### Problem :

Given a Directed Graph and two vertices in it, check whether there is a path from the first given vertex to second.### Solution

We have already seen solution to connectivity in undirected graph via bfs. Now lets see it on directed graph.__BFS to check the connectivity__

public enum State { Unvisited, Visited, Visiting; } public static boolean search(Graph g, Node start, Node end) { LinkedList<Node> q = new LinkedList<Node>(); // operates as Stack for (Node u : g.getNodes()) { u.state = State.Unvisited; } start.state = State.Visiting; q.add(start); Node u; while (!q.isEmpty()) { u = q.removeFirst(); // i.e., pop() if (u != null) { for (Node v : u.getAdjacent()) { if (v.state == State.Unvisited) { if (v == end) { return true; } else { v.state = State.Visiting; q.add(v); } } } u.state = State.Visited; } } return false; }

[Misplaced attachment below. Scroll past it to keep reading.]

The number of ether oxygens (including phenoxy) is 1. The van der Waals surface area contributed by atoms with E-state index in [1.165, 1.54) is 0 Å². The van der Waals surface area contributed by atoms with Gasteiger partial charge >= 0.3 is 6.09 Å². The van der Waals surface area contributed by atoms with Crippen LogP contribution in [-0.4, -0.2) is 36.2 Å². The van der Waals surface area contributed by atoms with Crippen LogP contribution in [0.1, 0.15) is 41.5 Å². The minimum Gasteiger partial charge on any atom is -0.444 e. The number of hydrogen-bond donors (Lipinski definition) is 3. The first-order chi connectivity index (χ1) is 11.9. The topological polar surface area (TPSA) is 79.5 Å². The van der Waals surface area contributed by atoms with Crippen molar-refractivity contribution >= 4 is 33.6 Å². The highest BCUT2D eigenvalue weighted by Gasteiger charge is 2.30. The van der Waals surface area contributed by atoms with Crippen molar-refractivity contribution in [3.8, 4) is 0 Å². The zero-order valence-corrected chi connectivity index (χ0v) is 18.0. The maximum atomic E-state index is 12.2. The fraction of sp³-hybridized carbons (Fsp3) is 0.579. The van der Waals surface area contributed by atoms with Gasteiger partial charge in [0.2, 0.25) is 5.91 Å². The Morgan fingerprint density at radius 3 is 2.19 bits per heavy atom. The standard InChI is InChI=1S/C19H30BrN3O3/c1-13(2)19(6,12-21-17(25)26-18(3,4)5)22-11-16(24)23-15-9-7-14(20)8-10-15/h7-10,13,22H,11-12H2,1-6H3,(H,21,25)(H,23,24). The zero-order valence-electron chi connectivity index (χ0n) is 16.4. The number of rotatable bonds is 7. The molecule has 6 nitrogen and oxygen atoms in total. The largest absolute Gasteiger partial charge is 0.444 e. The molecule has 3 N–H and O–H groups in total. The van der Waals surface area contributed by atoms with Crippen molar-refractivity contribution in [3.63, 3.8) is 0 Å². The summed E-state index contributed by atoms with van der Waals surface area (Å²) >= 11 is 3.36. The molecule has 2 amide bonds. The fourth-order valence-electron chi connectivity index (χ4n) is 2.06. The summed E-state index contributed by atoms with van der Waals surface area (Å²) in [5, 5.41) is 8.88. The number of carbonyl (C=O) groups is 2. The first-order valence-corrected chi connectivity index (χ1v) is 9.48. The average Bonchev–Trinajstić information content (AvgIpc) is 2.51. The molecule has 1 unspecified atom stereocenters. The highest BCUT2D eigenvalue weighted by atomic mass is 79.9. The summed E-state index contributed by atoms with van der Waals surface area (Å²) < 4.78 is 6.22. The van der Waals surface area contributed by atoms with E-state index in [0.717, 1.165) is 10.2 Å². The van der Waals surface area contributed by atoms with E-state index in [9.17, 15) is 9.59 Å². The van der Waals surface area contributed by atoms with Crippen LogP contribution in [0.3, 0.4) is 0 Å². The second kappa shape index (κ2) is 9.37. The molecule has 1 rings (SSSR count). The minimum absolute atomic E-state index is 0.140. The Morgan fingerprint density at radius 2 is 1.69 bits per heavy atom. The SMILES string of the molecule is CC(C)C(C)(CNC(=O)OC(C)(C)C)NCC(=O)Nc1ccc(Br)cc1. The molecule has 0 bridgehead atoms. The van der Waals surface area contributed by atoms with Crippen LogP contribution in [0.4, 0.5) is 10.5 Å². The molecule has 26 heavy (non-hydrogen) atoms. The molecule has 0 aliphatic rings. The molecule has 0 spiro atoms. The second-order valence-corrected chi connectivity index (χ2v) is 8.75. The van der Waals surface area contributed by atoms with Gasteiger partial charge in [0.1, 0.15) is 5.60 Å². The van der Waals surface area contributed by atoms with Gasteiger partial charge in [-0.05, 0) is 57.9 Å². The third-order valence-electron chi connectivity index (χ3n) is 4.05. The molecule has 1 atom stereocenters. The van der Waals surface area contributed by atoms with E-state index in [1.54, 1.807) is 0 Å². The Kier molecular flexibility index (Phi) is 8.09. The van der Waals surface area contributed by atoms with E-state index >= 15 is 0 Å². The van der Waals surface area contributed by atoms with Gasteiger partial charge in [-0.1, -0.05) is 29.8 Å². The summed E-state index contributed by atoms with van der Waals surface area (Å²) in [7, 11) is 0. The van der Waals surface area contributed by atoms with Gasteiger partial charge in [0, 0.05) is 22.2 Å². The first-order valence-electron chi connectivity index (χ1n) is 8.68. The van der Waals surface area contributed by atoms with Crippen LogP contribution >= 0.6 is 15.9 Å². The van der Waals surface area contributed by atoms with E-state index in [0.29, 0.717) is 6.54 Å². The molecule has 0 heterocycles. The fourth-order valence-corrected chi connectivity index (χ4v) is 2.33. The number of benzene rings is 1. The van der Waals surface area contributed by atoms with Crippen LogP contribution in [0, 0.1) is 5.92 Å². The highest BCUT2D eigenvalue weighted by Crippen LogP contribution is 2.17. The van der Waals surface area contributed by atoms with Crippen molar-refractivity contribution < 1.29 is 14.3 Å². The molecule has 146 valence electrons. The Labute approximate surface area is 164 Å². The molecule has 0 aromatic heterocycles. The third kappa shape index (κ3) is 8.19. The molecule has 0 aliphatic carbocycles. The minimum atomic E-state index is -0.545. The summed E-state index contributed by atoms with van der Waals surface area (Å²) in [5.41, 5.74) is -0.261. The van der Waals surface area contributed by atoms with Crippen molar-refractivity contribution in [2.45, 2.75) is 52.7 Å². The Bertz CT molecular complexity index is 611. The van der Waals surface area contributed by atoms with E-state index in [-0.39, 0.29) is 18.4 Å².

__Like wise we can also apply DFS.__

public static boolean isRouteBetween(Digraph g, Integer start, Integer end) { Stack<Integer> stack = new Stack<Integer>(); Set<Integer> visited = new HashSet<Integer>(); if (start != null) { stack.push(start); while (!stack.isEmpty()) { Integer curr = stack.pop(); if (!visited.contains(curr)) { if (curr.equals(end)) return true; else { visited.add(curr); for (Integer child : g.adj(curr)) stack.push(child); } } } } return false; }

**Time complexity**: O(|V|+|E|). Space complexity: O(|V|).

Use Stack for DFS. Use Queue for BFS.

Why do you need to have 3 states ("Visited, "Unvisited", and "Visiting")? It seems like we do the same thing - adding the node to the queue - if it's unvisited, but there is no functional distinction between visited and visiting (in either state we skip it - we won't enqueue it and we won't check against it). So, aside from debugging, I don't see any benefit of having it. Am I wrong?

ReplyDeleteHi..I agree that only visited and unvisited was enough.Thanks.

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